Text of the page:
Do you think this Requiem for L. is telling us that the death of an individual should be accompanied by a collective ritual in order to let go off the taboo concearning death in our society?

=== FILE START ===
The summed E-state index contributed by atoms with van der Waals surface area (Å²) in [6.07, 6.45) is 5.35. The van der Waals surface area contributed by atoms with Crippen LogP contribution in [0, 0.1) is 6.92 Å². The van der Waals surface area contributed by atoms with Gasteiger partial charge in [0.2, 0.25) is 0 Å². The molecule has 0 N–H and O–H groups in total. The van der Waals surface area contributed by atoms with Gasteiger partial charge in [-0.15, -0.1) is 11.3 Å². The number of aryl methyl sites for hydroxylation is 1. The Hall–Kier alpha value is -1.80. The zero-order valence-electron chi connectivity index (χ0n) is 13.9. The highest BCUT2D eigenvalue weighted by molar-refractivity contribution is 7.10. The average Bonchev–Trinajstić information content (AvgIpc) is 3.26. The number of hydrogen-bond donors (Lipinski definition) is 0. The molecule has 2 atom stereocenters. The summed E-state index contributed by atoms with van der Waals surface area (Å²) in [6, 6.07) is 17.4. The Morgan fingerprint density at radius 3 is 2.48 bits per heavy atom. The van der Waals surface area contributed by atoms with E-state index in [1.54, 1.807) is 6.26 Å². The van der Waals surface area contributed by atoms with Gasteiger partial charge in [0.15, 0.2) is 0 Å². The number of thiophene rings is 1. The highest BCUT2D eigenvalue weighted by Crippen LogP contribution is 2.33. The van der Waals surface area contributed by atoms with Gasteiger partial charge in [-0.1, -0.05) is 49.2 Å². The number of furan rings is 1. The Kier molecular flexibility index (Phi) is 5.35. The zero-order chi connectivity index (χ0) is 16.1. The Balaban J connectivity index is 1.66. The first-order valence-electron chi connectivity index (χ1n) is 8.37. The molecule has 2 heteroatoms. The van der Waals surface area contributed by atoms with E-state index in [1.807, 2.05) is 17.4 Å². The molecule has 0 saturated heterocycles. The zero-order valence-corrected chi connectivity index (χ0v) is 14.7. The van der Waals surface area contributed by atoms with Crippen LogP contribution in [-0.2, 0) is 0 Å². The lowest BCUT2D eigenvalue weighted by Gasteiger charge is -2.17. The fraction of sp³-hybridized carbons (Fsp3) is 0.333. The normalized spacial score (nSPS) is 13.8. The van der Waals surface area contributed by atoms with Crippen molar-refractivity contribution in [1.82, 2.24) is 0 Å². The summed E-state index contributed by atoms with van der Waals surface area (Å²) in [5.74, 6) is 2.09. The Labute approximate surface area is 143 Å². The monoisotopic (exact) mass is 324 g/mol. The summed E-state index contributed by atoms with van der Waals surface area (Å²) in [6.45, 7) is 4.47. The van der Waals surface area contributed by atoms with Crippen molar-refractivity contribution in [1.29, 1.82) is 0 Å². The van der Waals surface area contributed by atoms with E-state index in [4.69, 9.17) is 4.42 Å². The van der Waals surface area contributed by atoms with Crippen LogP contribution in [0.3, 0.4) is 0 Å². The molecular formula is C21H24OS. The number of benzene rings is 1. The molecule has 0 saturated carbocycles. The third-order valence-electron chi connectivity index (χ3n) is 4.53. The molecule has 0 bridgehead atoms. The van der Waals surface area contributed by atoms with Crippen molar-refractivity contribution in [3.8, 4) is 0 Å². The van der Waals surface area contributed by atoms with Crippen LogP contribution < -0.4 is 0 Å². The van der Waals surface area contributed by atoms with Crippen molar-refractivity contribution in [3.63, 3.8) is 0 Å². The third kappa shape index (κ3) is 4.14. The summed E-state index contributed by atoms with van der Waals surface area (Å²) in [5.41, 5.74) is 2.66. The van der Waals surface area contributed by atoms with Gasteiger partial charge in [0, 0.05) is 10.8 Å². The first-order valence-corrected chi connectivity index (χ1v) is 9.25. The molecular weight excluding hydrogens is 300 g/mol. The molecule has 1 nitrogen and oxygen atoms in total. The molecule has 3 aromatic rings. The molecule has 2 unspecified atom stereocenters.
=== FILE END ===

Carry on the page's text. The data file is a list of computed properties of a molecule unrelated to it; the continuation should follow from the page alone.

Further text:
Fabrizio Cassol: How can I answer to such a question, it's so huge (laughs)! I can say that me and Alain Platel, when we were working on Requiem for L., of course we had all these questions. But the fact that we're trying to create a new ceremony is our proposition. I don't say it's the proposition, it's our proposition. I think everybody could propose something. But I would like to come back to this notion of individualism and collectivity because this is something very important and we confronted with this question precisely. First I came with two ideas. The first one was concearning the stage. The inspiration was the Memorial of the Holocaust in Berlin with these big black stones. And this is the representation of the collective death. But this is also a simbol of every collective death, to just this one in particular. And Lucy, she' s there. We can see her. She offered us the last hour of her life. Then, little by little she' s dying till the moment she' s dead. She represents the individual death. Then this is a relationship of the symbol of the collective and the individual death. I think in every collective death you have a single way to live it and you have a collective impact. And the taboo, what does it mean the taboo... It think it was important for Alain to do this piece because the people could talk probably more easily about lot of things. It' s very crazy, in this piece we play in many countries. We were in a few countries already and it will be a world tour on all the continents. In each part everyone lives and feels this relationship between the individual and the collective in another way. What is beautiful to see right now is that we have so many different cultures to cross with this piece. When we play in Africa, whatever Lucy is white, whatever is the Memorial of the Holocaust, it just creates something which is connected to your inner center. I think this is very important. Alain knows how to touch these kind of things. In the music itself the Mozart Requiem is really a musical symbol of really collective impact. When you go to the concert to see the regular Mozart Requiem you have a lot of people singing and a lot of people playing. Everybody is in black, nobody smiles. You have solists who only express individuality. You have this huge collective impact in the adaptation we work on. But you will see how the musicians will individualy, from this collective express themselfs. And they express their net relation with Lucy during the whole piece. And it' s like magic because it' s like Lucy is there. Alain always said when you are on stage, don' t play for the people, play for yourself, play between each other. Because more you are connected, more the public will come. Don' t try to just push to the public. Just create your own place, just like you were in a cemetery, and play music, do things and you have this relationship with Lucy. What you have to do is to take the public and to realize that everybody is with Lucy in the same room at the moment she' s dying. This is a really big challenge to do. Because, for example, when we received the footage of her from the family, Lucy was there and the family was around her. But Alain focused it because some people of the family didn' t want to be on the stage. So he focused on her so we can see quite a few people from the family, but it' s like that everybody in the theatre is the family of Lucy. And the musicians have to bring everybody there. It is not a concert, it's not a show, it's a ceremony. And everybody is there to share something. Now we have the music and the musicians, they are crazy musicians. They are super musicians. They give so much, sometimes they groove so much. Somethimes we get some deep things, somethimes we get the energy to dance. And they give all this. Alain creates such a relation because the film is not edited. The film just goes. The first part of the film just goes slower in a way you see Lucy' s there. It 's like you are familiarized with her. The film is cut only two times, I think. And there' s no synchronization. At the moment it goes realtime when the death occurs. But it' s not synchronized. You know, you play this when she does this - no, no. Sometimes musicians play a little bit faster or a little bit slower or a little bit longer or a little bit shorter. Just the film goes. But it' s like Lucy is always with the musicians and it's like musicians are always with her. Some nights I wonder what is going on because she opens her eyes and something is happening. It's like she's there, it' s like it' s in realtime. There are a lot of sensibilities, there' re a lot of misteries. Sometimes they feel something, they decide to go to her, sometimes not specially. Then it' s really how they live these kind of things. It' s very special, it' s very emotional. People react in so many different ways but at the same time they react all the same all together. I' m very curious tonight if it's going to be an exeption in some things. Sometime when it starts nobody moves. And most of the time when you arrive at the end the public explodes. You know, they live something. It' s not they just saw something, they share something.